Customers today expect a seamless, personalized experience from the companies they buy from. To accomplish this goal, consider the following three types of questions, all of which will help you better identify your target audience so that you can fine-tune your customer experience to serve them more effectively.
#1: Who Are They?
Figure out not only who has a need for your product or service, but also who is most likely to buy and why. Moreover, understanding what your customers’ needs help you shift the conversation from how they can help you (i.e. “buy our product”) to how you can help them. Keep in mind that more than half of all customers switch to a competitor when they feel unappreciated, so knowing who you are selling to and what you can do to prevent them from switching is crucial. Consider asking:
- In one sentence, describe yourself.
- Where, exactly, did you first hear about us? How did you find us?
- What problem did we/did we not help you solve?
- How did we/did we not make your life easier? better?
#2: What Do They Need?
Some companies are hesitant to ask for feedback and ideas because they think doing so will open them up to criticism. But, remember, if you don’t find out now what your customers like (or dislike), or what they need (or don’t need), you might just find them walking away from your site. Harvard Business Review reports that 56% of customers are likely to walk away when they have to re-explain an issue when speaking to a customer service rep, expanding what they consider being “moderate-to-high effort to resolve an issue.” Meanwhile, according to RightNow, 73% of consumers say friendly customer service reps – reps who understand and can quickly meet their needs – can make them “fall in love with a brand”. Consider asking:
- How would you describe us to a friend? (Please write the exact words you would use.) How likely are you to recommend us to a friend?
- What would you miss the most if you could not use us anymore?
- What’s the one big thing we’re missing?
- Please list the top 3 things that persuaded you to use us.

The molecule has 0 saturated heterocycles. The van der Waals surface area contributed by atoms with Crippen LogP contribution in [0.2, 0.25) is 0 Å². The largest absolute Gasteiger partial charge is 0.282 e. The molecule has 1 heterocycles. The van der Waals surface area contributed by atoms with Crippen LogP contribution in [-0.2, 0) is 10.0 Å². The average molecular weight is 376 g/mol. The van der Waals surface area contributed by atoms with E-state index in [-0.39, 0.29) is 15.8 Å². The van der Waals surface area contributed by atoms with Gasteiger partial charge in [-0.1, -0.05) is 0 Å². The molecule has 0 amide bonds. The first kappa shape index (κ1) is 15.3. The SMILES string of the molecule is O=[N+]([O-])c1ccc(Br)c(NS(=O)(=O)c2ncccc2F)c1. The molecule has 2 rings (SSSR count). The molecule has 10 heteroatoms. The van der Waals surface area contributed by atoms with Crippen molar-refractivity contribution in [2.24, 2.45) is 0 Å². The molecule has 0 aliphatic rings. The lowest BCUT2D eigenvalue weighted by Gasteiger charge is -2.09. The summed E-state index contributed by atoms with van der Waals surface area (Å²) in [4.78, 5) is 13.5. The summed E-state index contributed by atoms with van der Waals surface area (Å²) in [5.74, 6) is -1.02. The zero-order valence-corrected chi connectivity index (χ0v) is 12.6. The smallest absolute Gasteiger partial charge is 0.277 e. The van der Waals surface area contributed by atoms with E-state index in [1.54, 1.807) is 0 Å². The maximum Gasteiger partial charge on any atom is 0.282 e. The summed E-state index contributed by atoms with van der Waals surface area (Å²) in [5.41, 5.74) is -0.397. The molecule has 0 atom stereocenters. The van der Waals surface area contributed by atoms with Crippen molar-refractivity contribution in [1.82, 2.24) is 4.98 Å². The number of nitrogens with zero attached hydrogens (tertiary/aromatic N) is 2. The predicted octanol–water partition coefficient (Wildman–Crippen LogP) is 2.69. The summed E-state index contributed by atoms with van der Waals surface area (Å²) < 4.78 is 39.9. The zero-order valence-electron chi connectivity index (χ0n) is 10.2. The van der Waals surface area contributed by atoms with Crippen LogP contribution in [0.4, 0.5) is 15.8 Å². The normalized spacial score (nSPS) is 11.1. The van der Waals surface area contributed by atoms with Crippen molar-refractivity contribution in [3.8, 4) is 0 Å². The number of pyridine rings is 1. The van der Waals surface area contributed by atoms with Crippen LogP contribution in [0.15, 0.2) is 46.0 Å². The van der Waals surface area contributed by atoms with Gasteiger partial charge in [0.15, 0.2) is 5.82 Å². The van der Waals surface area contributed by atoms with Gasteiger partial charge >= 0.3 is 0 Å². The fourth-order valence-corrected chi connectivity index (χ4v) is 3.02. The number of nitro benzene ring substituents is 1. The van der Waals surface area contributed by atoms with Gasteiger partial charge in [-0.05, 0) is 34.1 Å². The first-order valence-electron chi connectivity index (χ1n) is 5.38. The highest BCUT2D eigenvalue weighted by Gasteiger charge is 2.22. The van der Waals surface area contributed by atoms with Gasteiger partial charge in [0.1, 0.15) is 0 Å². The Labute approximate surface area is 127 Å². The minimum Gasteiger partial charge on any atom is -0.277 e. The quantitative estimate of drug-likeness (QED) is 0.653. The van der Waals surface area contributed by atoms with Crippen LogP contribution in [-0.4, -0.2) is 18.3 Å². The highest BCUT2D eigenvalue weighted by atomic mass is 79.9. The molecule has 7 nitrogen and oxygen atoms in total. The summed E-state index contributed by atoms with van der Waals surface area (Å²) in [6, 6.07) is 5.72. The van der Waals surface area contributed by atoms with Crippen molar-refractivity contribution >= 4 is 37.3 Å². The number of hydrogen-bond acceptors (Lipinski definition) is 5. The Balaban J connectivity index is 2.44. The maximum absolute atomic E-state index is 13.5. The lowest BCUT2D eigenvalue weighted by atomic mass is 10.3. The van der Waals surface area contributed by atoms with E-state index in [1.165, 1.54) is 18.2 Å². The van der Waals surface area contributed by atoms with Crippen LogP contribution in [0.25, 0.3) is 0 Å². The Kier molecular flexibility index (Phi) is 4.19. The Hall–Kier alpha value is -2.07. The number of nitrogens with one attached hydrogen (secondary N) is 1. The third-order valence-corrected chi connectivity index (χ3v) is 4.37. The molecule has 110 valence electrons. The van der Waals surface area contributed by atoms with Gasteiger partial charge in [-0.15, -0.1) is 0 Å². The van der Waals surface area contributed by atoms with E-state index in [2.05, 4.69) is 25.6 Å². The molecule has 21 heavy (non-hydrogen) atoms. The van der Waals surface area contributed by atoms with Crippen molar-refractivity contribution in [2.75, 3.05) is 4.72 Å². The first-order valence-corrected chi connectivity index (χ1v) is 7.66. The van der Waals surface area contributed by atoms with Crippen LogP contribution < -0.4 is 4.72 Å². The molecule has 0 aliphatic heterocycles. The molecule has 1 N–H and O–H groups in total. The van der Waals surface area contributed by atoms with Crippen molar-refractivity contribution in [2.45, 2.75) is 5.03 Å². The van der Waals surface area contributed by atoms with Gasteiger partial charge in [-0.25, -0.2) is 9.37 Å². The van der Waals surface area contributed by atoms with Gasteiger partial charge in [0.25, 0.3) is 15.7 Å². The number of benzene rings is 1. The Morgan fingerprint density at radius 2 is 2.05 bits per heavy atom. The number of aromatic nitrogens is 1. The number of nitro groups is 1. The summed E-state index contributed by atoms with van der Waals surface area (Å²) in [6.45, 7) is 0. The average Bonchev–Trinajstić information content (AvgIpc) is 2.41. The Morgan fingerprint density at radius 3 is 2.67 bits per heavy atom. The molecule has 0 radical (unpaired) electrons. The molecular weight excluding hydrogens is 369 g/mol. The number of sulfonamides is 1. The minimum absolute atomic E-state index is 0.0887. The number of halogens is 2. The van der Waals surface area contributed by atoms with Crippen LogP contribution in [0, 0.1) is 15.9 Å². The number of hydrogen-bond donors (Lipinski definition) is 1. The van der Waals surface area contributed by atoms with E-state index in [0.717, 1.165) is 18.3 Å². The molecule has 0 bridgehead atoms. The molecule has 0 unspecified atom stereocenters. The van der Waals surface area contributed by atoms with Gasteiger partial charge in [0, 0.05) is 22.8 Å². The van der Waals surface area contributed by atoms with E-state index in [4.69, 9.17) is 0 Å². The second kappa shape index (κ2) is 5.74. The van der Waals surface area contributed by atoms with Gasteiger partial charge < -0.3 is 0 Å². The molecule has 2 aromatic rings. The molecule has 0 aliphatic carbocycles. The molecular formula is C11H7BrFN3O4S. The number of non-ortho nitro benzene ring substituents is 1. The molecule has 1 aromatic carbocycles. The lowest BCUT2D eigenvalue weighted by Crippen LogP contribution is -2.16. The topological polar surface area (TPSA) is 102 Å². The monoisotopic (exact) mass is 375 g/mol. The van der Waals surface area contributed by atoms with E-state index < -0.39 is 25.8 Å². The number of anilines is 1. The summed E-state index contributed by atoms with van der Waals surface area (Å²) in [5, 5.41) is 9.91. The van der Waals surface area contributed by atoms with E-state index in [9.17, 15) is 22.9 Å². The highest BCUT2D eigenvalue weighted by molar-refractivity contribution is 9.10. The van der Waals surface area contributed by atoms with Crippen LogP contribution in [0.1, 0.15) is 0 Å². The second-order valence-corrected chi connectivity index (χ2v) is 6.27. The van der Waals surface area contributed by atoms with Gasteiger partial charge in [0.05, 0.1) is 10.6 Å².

#3: How Well Do You Deliver?
Customer attitudes about their past experiences with your company are a strong predictor of their future behavior with you. For example, according to the same Harvard Business Review study, only 28% of dissatisfied customers will continue to do business with a company which has disappointed them. One of the biggest causes of dissatisfaction is inconsistent service across multiple channels. Accenture reports that 85% of customers expect a smooth, multi-channel experience. Therefore, to increase customer retention and reduce turnover you want to find out how successfully customers are able to complete their multichannel journey with you. Consider the following questions:
- What prevented you from buying with us?
- What could we have done to make your buying decision easier?
- How easy is it to navigate our website?
- Were you able to find the information you were looking for on our website?
More Knowledge, Improved Actions
As you gather knowledge about your customers, you will want to put what you learn to use to improve your customer experience
You may find that your customers value something about your product that didn’t seem that important to you. Or customer feedback may spawn an entirely new service or a product redesign.
You might discover that you need to rewrite your F.A.Q.’s to provide more relevant help to your customers. Or you may discover that your customers aren’t who you thought they were. Perhaps you are targeting the wrong demographic.
Look for the connections in the data you analyze. If a lot of customers purchase product A and B only to purchase product C six months later, you might consider bundling A and B with C, or offering every customer who bought A or B a third product, C, at the point of transaction.
Regardless, the goal here is to use the gathered feedback to understand who exactly is making the decision to buy your product or service, why they are buying it, and then designing an experience to keep those customers coming back for more.
Ask for their ideas, start a conversation, solicit their feedback. Look for ways to improve your customer experience to show customers that you are open to their ideas, that – ultimately – they are your number one priority. No doubt, the information you receive will help you steer your e-commerce company to the next level of success.